One More Time With Feeling

SEPTEMBER REWIND: NEW NICK CAVE AND THE BAD SEEDS, AND GAME OVER FOR UNDERSMILE

September 2016 was Nick Cave and the Bad Seeds month. Not for the first time this year, loss has dominated a new work by a major rock artist who, it seems crass to say, can be trusted to handle it with honesty and grace.

One More Time With Feeling, the black and white film documenting the making of Skeleton Tree, showed at Oxford’s Phoenix Picturehouse as part of a national screening the night before the album’s release. And as you’d expect, given the circumstances, it’s an intense, almost physically emotional viewing experience. You watch Nick Cave’s disorientation, bewilderment and scatter-brain distraction as he talks around What Happened, while he and the band somehow piece the album together in the WH aftermath.

Skeleton Tree provides the film’s axial structure, its spine. Each track is performed in the order it appears on the album, interspersed with interview cuts – in taxis, hotel rooms, studio, performance space, office – with Cave, with his wife, with the Bad Seeds. Then there is Cave’s inner voice too, dropping in a first-person narrative flecked with self doubt, notes (“I must remember to be kind”) and deprecating humour.

Cave looks tired. The music is anything but. Weighty yes, but weary? No. Jesus Alone, the first track to be aired from the album, crackles with hypnotic spook while Girl in Amber drifts in and out of time. Anthrocene, meanwhile, is organic, scratchy, night-time glitchy – shades of Radiohead? – right up there with Cave’s latter-day best, and though it’s early days, there’s a touch of Blackstar in the way this album makes you feel: infrequent listens will go a long way. A week after the film, I played Skeleton Tree – side 1 one night, side 2 another – and each time I just stood and watched the vinyl while fragments from the film ran through my head, putting faces into and onto the music. Skeleton Tree might be ambient, pushing the quieter moods from Push the Sky Away, but it is not background. Too compelling. But again, it’s early days and no doubt there is more to be revealed with future plays.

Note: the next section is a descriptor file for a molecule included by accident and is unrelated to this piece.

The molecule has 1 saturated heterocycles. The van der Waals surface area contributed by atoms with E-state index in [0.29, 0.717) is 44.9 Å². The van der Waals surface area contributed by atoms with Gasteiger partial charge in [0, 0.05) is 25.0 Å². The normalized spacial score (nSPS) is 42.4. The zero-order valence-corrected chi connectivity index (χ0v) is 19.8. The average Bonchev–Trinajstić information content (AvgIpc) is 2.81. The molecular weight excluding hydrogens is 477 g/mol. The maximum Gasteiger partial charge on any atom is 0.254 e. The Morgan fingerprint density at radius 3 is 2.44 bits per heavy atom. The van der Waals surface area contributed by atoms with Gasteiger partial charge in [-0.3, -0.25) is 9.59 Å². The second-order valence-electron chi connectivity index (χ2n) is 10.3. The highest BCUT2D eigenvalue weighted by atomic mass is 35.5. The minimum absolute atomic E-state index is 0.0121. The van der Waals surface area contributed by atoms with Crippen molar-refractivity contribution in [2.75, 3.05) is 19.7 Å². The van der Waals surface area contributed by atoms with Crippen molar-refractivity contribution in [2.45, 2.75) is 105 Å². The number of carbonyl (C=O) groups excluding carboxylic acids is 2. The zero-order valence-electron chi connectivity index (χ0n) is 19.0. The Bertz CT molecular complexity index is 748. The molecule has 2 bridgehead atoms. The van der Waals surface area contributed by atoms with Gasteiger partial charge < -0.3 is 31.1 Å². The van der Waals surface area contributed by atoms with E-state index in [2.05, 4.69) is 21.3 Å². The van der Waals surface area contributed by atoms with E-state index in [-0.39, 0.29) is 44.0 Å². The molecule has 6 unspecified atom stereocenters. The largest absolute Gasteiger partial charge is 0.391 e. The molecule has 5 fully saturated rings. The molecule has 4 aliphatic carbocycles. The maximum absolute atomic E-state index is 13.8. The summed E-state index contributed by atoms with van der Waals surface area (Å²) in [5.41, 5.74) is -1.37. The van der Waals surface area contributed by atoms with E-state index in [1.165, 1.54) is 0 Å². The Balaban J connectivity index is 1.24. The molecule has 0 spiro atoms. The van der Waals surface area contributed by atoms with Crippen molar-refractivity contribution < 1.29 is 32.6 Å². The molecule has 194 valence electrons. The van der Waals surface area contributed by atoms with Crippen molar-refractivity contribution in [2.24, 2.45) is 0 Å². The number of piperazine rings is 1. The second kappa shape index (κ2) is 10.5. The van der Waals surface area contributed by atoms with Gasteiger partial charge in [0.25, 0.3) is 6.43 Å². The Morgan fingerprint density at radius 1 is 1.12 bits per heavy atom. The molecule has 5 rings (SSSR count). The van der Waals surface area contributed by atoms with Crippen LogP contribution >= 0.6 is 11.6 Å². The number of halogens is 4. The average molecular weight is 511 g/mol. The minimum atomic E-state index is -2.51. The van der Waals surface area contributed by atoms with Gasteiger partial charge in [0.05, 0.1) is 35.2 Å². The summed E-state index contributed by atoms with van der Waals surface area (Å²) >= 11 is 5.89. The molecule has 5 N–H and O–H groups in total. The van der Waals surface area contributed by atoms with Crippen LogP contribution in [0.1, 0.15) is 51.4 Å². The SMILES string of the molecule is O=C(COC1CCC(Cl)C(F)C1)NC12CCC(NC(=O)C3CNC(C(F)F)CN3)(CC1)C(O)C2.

Leaving the cinema on September 8th was a slow, dazed, contemplative drift back into the temporarily inconsequential, and if you’ve lost someone then One More Time With Feeling will bring it right back. It is a draining film to watch, but funny – sometimes – and poignant too; Arthur’s twin Earl appears, and Cave and wife Susie Bick say that they are ‘making the decision to be happy’, to care for each other and everyone around. 

Where does Nick Cave go next? Change was one of his themes in the film – the fact that, after trauma, you are changed on the inside, but the world outside isn’t. How does Cave the storyteller, Cave the live performer, carry on while carrying Arthur’s absence? Things must change… because Cave is forever changed.

Undersmile over

Just read in Nightshift mag that Undersmile, one of THEE heaviest of bands not just from the Oxford area but from any area any fckn where, have split. Not sure what that means for Coma Wall (good for autumn listening, by the way), but half of the band are carrying on in true drudge dread style with new band Drore.

’til next time!

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